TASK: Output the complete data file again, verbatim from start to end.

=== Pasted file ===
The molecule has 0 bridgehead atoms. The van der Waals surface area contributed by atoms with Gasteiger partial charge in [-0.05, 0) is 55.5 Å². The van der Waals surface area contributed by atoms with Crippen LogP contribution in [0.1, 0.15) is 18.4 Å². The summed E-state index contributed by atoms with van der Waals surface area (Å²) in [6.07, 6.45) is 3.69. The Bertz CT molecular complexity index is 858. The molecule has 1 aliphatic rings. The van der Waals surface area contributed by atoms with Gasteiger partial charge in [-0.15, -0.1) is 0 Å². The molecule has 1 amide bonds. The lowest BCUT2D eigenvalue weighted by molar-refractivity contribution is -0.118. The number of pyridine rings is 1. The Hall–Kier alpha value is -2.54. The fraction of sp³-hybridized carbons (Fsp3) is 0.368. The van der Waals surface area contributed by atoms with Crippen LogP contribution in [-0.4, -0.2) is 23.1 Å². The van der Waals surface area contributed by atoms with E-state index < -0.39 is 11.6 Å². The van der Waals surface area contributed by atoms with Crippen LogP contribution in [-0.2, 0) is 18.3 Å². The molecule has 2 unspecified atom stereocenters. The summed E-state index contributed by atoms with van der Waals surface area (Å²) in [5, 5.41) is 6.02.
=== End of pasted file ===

The molecule has 0 bridgehead atoms. The van der Waals surface area contributed by atoms with Gasteiger partial charge in [-0.05, 0) is 55.5 Å². The van der Waals surface area contributed by atoms with Crippen LogP contribution in [0.1, 0.15) is 18.4 Å². The summed E-state index contributed by atoms with van der Waals surface area (Å²) in [6.07, 6.45) is 3.69. The Bertz CT molecular complexity index is 858. The molecule has 1 aliphatic rings. The van der Waals surface area contributed by atoms with Gasteiger partial charge in [-0.15, -0.1) is 0 Å². The molecule has 1 amide bonds. The lowest BCUT2D eigenvalue weighted by molar-refractivity contribution is -0.118. The number of pyridine rings is 1. The Hall–Kier alpha value is -2.54. The fraction of sp³-hybridized carbons (Fsp3) is 0.368. The van der Waals surface area contributed by atoms with Crippen LogP contribution in [-0.4, -0.2) is 23.1 Å². The van der Waals surface area contributed by atoms with E-state index < -0.39 is 11.6 Å². The van der Waals surface area contributed by atoms with Crippen LogP contribution in [-0.2, 0) is 18.3 Å². The molecule has 2 unspecified atom stereocenters. The summed E-state index contributed by atoms with van der Waals surface area (Å²) in [5, 5.41) is 6.02.